10 Jun 2013
June 10, 2013

Sew a Bedside Caddy


caddy 1

Everything at your fingertips…books, magazines, glasses, and pencils. It’s all within reach with this stylish bedside caddy made with two fat quarters (or two ½ yards of coordinating fabrics). You can make the caddy to fit your needs with pockets just the right size. Feel free to change dimensions to suit you. This caddy measures 13” wide and 12” long.

You will need:  two coordinating fabrics, heavy weight interfacing, Coats and Clark Dual Duty XP Thread.

caddy 2

Take a few minutes to make a cutting layout for each fabric to eliminate waste and to be sure you have enough fabric if using fat quarters (18” x 22”). Quarter inch grid graph paper works well.

caddy 3

A rotary cutter makes quick work of cutting pattern pieces. Make paper pattern pieces using the dimensions given if you don’t have a rotary cutter.

From print fabric (main fabric):

Cut one: 13” x 14” for Front Panel

Cut one:   7” x 14” for Pocket 2

From stripe fabric (coordinating fabric):

Cut one:   9” x 14”  for Pocket 1

Cut one: 13” x 14” for Back Panel

From low loft batting:

Cut one: 12” x 14”  for Back Panel  (optional)

From heavy interfacing:

Cut one:  12” x 10”

caddy 4

Along the top edge of each pocket panel make a finished edge by folding under ¼” to the wrong side. Press. Fold again ¼” and press. This will create a nice smooth edge.

caddy 4.5

 Top stitch the finished edges on each pocket.

caddy 5

Place Pocket Panel  2 on top of Pocket Panel 1 matching sides and bottom edges.  Measure 5 inches from the left. Use a marking pencil or chalk to draw the stitch line from the top of Pocket Panel 2 to the bottom edge. This makes two pockets on this panel.  Desire more pockets? Add another stitch line.

caddy 6

Stitch from the top to the bottom of Pocket Panel 2. This will create two pockets. Brush away chalk marks.

caddy 7

Place the pocket panels on the front panel. With a ¼” seam allowance sew the sides and bottom of the pocket panels to the front panel.  This step will keep the pockets in place and eliminate “walking” when all the layers are sewn together.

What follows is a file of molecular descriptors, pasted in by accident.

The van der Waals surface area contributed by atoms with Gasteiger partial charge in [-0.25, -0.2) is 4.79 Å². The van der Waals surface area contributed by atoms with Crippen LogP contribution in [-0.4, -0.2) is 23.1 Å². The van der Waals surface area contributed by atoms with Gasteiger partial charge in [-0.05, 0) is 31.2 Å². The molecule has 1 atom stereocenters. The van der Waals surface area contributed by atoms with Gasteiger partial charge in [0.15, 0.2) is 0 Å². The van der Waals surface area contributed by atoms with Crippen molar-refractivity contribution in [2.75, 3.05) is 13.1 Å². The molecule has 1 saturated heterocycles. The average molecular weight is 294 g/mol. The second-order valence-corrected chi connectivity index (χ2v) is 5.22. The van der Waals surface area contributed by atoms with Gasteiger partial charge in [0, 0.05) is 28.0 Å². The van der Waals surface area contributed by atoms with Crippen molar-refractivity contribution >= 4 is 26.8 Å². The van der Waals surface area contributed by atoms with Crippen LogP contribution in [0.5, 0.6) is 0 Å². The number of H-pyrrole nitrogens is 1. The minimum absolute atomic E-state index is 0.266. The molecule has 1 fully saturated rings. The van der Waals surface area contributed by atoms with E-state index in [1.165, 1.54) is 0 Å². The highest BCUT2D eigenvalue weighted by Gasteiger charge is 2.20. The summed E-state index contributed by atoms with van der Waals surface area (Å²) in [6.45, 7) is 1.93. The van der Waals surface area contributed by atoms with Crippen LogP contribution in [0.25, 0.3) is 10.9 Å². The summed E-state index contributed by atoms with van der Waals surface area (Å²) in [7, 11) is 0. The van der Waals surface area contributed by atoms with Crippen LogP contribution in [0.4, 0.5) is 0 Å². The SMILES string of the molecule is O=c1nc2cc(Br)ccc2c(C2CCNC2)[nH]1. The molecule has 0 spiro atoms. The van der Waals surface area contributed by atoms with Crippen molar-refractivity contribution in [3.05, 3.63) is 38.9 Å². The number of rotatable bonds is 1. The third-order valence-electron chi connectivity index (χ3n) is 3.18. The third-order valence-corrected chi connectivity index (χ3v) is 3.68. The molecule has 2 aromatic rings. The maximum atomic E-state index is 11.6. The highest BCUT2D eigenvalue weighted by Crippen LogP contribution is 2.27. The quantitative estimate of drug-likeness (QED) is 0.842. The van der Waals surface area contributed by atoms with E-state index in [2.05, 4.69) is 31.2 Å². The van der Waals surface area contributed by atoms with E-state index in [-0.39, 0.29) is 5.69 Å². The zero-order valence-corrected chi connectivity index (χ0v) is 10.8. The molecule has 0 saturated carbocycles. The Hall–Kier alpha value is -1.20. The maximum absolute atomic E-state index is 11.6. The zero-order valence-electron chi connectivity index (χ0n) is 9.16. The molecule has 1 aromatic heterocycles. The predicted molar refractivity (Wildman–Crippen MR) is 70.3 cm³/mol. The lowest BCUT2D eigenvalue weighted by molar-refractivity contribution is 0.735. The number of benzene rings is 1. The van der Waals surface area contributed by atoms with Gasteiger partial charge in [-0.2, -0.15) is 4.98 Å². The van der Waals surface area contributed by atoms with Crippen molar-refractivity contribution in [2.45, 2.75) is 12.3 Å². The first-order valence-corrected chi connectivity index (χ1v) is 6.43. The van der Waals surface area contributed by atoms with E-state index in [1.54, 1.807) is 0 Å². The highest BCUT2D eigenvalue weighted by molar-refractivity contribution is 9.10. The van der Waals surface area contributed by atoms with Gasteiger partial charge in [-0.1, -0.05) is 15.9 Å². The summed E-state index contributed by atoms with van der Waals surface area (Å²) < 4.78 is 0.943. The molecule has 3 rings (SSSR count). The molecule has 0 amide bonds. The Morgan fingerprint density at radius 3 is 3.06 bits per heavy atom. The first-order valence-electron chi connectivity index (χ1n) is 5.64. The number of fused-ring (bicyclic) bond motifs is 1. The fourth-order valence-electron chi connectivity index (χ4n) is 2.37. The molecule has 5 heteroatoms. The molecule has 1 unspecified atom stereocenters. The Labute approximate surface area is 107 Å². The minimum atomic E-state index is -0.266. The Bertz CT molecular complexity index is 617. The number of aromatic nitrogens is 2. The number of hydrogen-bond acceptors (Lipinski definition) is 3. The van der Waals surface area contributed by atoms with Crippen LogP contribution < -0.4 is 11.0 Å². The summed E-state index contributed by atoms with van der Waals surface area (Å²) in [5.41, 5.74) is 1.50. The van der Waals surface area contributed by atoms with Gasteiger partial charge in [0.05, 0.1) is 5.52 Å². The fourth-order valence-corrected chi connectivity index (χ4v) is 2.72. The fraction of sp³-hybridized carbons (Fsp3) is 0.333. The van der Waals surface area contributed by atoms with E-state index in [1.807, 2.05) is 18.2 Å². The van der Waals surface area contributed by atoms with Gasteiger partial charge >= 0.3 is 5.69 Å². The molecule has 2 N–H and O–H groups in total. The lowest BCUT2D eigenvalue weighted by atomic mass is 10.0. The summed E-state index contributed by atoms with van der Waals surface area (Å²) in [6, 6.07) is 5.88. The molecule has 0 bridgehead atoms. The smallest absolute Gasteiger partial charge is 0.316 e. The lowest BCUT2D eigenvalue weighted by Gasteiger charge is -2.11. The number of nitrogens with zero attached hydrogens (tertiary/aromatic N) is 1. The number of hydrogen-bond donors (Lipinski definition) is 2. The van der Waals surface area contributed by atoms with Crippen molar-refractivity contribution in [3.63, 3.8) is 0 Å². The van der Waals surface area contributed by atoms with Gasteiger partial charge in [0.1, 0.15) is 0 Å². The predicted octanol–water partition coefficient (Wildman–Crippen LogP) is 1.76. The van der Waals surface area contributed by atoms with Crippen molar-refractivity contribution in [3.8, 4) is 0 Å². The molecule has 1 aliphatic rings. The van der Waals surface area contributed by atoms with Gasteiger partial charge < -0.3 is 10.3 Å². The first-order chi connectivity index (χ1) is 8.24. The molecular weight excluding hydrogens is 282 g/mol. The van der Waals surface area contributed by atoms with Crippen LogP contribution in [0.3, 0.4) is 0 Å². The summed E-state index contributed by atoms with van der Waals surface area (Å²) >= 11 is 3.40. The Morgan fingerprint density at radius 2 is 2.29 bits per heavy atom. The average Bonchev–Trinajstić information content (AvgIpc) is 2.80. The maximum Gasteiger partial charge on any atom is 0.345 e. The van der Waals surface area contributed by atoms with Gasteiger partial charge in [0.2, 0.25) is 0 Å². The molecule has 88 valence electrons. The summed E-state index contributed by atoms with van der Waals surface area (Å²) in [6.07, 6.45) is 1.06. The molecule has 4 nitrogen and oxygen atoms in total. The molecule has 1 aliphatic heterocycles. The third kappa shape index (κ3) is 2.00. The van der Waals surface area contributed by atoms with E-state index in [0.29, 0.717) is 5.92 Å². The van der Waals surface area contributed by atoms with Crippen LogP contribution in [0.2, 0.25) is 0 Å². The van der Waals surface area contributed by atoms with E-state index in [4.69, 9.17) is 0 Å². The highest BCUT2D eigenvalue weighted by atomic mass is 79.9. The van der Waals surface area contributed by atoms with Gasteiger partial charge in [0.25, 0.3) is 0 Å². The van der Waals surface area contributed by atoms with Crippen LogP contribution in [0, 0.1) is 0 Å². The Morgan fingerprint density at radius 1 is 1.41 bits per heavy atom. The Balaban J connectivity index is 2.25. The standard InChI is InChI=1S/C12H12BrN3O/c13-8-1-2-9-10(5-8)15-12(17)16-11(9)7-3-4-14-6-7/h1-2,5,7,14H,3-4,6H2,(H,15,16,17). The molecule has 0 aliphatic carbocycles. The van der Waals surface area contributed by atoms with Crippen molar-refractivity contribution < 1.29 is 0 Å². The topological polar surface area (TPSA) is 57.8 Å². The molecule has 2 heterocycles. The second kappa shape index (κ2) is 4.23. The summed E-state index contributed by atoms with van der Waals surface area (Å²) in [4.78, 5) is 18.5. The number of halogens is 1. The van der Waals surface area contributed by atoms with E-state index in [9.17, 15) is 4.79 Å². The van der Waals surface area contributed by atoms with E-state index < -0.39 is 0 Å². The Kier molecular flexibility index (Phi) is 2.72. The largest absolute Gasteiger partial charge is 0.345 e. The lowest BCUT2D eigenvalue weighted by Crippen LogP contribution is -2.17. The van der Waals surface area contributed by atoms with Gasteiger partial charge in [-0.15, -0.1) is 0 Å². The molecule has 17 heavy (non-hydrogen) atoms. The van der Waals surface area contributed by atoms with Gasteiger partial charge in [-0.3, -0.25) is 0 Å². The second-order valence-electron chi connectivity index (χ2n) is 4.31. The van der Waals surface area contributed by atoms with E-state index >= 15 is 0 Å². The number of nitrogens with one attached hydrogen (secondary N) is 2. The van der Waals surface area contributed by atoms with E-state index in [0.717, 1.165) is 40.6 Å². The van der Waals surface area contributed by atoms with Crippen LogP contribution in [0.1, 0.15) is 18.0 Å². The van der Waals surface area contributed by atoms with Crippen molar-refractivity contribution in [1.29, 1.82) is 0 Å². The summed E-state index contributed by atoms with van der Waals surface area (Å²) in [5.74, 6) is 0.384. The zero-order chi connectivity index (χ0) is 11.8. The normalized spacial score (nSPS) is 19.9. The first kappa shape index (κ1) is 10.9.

caddy 8

With batting on the bottom, layer batting, pocket panels, and back panel with right sides together.  Pin sides and across the bottom.


Use a ¼” seam allowance and sew along the sides and bottom.  Clip corners and turn right side out.

caddy 10

We’re almost done.  Press the top edges to the inside at least ½ – inch.

caddy 11

Insert the heavy interfacing between the open edges along the top. Stitch in place ¼” from the edge. Stitch again close to the fabric edge.

Here it is; a stylish bedside caddy suitable for any age….

About the Author

Eizabeth Hill is a retired county extension agent who has taught countless 4-H’ers to sew. Elizabeth designs projects for Coats and Clark and she continues to share her love of sewing with youth in her church & community.

3 Responses to Sew a Bedside Caddy
  1. I am a county extension 4-H agent also. This is great. I have been planning to make me one of these to match my bedroom. I think these instructions will be great to teach in a youth or adult sewing workshop! Thanks for shaing.

  2. What a great idea! My question is… does the interfacing get placed between the mattress and box spring? And if so, is this enough to hold it in place once you put stuff in the pockets? Thank you for sharing!

  3. I made it longer and put a field on the end with a simple rod pocket. You do have to rearrange it when you change sheets


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